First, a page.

Diversity in Clubs & Community

Friday 08 March 2024

It’s not just on track where growing numbers of females are being welcomed. For the past three years the number of newly registered female marshals has grown by more than 20 per cent annually: a meaningful increase generating huge benefits to all those involved in the sport whether spectating, supporting or competing.

Sue Sanders, Motorsport UK’s Director of Volunteer & Competitor Development, attributes the escalating numbers to a number of different factors resulting directly from the governing body’s determination to embrace diversity.

“We have seen a much better use of more gender neutral language and this has been done across the vast majority of publications and communications starting with the Year Book,” she revealed.

Sanders says there’s been a snowball effect, too. As the volunteer ‘army’ becomes more diverse and welcoming, so more women start recruiting other women. “There certainly is a greater sense of community and a real feeling that there are ‘more of us’ than previously,” she confirmed.

And there are statistics to prove there really are ‘more of us’ at all levels in the sport. There are now 175 registered female rescue and recovery officials, 33 female safety car officers and 55 registered female scrutineers. All big rises in areas where males have predominated in the past.

It is the same story when it comes the Clerks of the Course. No fewer than 31 females are registered to perform such duties at kart races, 29 at rally and rallycross events and 15 at circuit races: again substantial increases.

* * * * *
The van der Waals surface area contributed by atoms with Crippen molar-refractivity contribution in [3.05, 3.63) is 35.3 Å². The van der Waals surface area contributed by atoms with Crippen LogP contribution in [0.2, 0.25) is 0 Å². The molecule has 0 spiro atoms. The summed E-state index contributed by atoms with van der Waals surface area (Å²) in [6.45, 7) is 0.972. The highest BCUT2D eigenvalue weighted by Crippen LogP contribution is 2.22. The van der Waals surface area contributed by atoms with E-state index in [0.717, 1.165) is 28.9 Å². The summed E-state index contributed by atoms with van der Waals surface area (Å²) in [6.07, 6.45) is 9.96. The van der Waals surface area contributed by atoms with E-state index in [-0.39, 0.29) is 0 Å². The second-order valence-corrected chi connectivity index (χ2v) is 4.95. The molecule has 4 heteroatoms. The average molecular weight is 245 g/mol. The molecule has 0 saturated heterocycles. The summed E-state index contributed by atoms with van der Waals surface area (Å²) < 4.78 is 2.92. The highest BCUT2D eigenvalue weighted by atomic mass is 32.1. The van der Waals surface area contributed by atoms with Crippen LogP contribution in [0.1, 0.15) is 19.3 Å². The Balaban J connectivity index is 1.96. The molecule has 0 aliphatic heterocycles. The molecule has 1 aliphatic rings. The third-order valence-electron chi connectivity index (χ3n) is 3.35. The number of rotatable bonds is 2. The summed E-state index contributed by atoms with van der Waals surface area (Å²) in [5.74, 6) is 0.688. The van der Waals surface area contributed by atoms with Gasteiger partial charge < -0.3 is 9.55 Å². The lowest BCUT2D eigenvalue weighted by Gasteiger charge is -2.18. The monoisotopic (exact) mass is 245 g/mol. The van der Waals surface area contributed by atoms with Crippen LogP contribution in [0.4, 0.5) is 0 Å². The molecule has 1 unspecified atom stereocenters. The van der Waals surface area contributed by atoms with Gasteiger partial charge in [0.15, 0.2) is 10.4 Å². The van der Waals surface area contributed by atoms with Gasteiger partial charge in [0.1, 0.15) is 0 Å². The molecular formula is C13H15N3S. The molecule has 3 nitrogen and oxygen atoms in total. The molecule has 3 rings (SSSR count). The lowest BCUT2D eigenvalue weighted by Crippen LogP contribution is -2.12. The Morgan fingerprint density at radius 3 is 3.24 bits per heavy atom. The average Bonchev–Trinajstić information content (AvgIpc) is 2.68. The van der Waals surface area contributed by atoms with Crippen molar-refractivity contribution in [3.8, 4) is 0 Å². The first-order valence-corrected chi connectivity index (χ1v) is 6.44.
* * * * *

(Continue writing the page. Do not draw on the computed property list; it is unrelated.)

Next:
As you’d expect, leading from the front, Motorsport UK is incredibly supportive of females in the sport. Sanders’ own Volunteer and Competitor Development team consists of five females and two males – what’s more, two of the females are very active volunteers. The Sporting Teams have 40 per cent female representation within which two of the females are licensed Stewards.

“Over the last decade, I have seen female participation in motorsport go from strength to strength,” reported Grace King, who was recently awarded the Motorsport UK Volunteer of the Award for her many roles within the Dungannon Motor Club and as Secretary for the Association of Northern Ireland Car Clubs (ANICC).

“The change is all thanks to the ongoing initiatives that have been introduced and through meaningful change at club level as more and more females take on significant roles of responsibility. When I took over as the Secretary of the ANICC, I made history by becoming the first female office bearer and, through my involvement with Girls on Track, to introduce a Community Hub into Northern Ireland. My hope is that I can inspire the younger generation of females to get involved whether it be through volunteering or competing.”

From the competitive perspective, the promotion of affordable and fun StreetCar opportunities, which encourages drivers to enter motorsport events in their everyday road cars, has also provided an easy grass roots entry level for female as well as male newcomers – a fact confirmed by the escalating numbers of females applying for RS Clubman licences, which currently stands at 16%, treble the amount of paid licences.

Watch Motorsport UK TV in exploring the ways in which you can get involved through scrutineering (HERE) and marshalling (HERE).